Pitts S2A. Radio control scale model biplane. K&B .40 engine shown.
Quote: "The Pitts S2A is a .29 to .45 powered Stand-Off Scale biplane that can be carried assembled to and from the field in the trunk of a medium sized sedan. And, once at the site, its aerobatic performance and low speed characteristics will put the rest of the planes in the pit area while the other flyers stand around and watch with envy. Pitts S2 by Robert Brantley.
The design of the Pitts S2A started some two years ago when I wanted a good looking, snappy flying .40 powered biplane. I chose a .40 powered bipe because it can be carried assembled to and from the flying field in the trunk of a medium sized sedan. Being a real estate broker, most of my flying is done on a weekday morning, then back to the office. I can't afford to waste time at the flying field setting up to fly.
During the long wait for someone to come up with a design to fit my preferences, thoughts of designing my own kept cropping up. Why not? Nothing to lose if it doesn't fly, right? Finally I started to put thoughts on paper. This being my first, and so far, only design, why not do it right and try for something fast and easy to build? After reading and re-reading several 'how to design' articles that have periodically appeared in RCM, work began.
Admittedly the design of an airplane with the name Pitts has not been one of the easier designs to accomplish. Being a short coupled airframe to begin with, combined with a small model, causes not only ground handling problems but very, very quick control responses. The S2A was chosen over the Pitts 1A design because of the better moments which I hoped would produce a better flying airplane. That decision has paid off in an excellent flying sport aircraft and one that can be flown by anyone except a rank beginner. Control response is very smooth and predictable. The stalls, if you can call them that, are gentle with only oscillations occurring. The plane's slow speed ability makes for effortless low passes and landings. In fact, the slow inverted flying ability of the S2A has astounded everyone who has had the opportunity to fly her. If you are an experienced flyer, you might want to move the Center of Gravity rearward to facilitate spin entry.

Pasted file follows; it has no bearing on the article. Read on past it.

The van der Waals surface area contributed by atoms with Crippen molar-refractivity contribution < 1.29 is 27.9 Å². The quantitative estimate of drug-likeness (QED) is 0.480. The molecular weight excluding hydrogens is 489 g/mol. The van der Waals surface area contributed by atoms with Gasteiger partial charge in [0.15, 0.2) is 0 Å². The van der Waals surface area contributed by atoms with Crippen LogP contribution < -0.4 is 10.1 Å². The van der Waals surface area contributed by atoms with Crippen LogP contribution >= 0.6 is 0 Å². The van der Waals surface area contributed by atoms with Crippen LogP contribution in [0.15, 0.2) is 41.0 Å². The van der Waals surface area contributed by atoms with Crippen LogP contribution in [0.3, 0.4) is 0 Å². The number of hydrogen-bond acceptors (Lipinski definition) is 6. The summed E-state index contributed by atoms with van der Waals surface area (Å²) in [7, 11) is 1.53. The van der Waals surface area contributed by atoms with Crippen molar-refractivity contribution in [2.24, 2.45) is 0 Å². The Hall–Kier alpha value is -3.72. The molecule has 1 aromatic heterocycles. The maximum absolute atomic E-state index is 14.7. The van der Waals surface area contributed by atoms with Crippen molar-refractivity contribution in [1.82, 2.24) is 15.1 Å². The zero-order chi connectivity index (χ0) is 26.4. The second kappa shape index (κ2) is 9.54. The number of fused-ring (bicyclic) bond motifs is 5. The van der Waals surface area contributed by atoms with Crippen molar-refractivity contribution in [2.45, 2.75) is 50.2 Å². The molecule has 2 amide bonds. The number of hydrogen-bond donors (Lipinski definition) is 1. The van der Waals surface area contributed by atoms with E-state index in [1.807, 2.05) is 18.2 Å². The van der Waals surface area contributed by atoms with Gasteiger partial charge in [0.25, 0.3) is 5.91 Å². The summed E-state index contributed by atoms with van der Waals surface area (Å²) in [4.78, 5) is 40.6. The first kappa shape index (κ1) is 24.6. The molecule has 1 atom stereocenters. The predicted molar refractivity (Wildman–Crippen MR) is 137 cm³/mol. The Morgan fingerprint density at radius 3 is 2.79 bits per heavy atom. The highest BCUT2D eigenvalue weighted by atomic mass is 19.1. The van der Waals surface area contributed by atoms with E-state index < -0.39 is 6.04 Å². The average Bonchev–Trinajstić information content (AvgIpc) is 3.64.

I do feel the challenge of designing a good model of a Pitts airplane was well worth the effort. The model captures all of the real plane's lines and appeal. At the flying field the model is easily identified as a Pitts. If weight is kept around the 80 ounce mark any good .29-.40 engine will give all the performance you would want.
The original plane used a standard K & B .40. In addition to the fine flying ability of the Pitts S2A, other design features were incorporated to improve overall performance and ease of construction. These included the landing gears wide stance, for great ground handling, and novel wing attachment. The aluminum cabane struts are no harder to fabricate than bending and soldering the customary wire struts. In fact, the sets made took about 15 minutes per set. Since the cabane struts are not attached until after building is complete, finishing is a snap. As with any short nosed airplane, keep the tail light. Choose your balsa carefully to prevent adding excessive nose weight for balance.
Before starting, if you will first pre-cut all pans and make a custom kit, your actual building time will be reduced. You can make one of three S2A versions: front cockpit covered with rear bubble canopy: front cockpit open with windscreen and rear bubble canopy: or windscreens on both cockpits. A fiberglass cowl, wheel pants, and two bubble canopies will be available from House of Balsa as a set. For prices, you can write them at 20134 State St., Cerritos, Calif. 90701. The canopies can be cut and used as windscreens, if desired. If scratch-building is not your cup of tea, a kit of the S2A should be available from the above manufacturer in early 1979.
Bottom Wing: Pin 1/4 in sq balsa bottom rear spar to building board. Trim one piece of 1/16 x 2 x 36 in balsa to 17/8 wide in order to have one straight edge. Cut four pieces 8 in long to be used for the lower wing trailing edge sheeting. Pin the trailing edge sheeting to the plan and glue the forward edge to the spar. Use the ribs to locate the front spar. Pieces of 5/16 in sq. balsa are used to elevate the front spar to proper height. Locate and glue ribs #2, #3. and #4 to the trailing edge and spars..."
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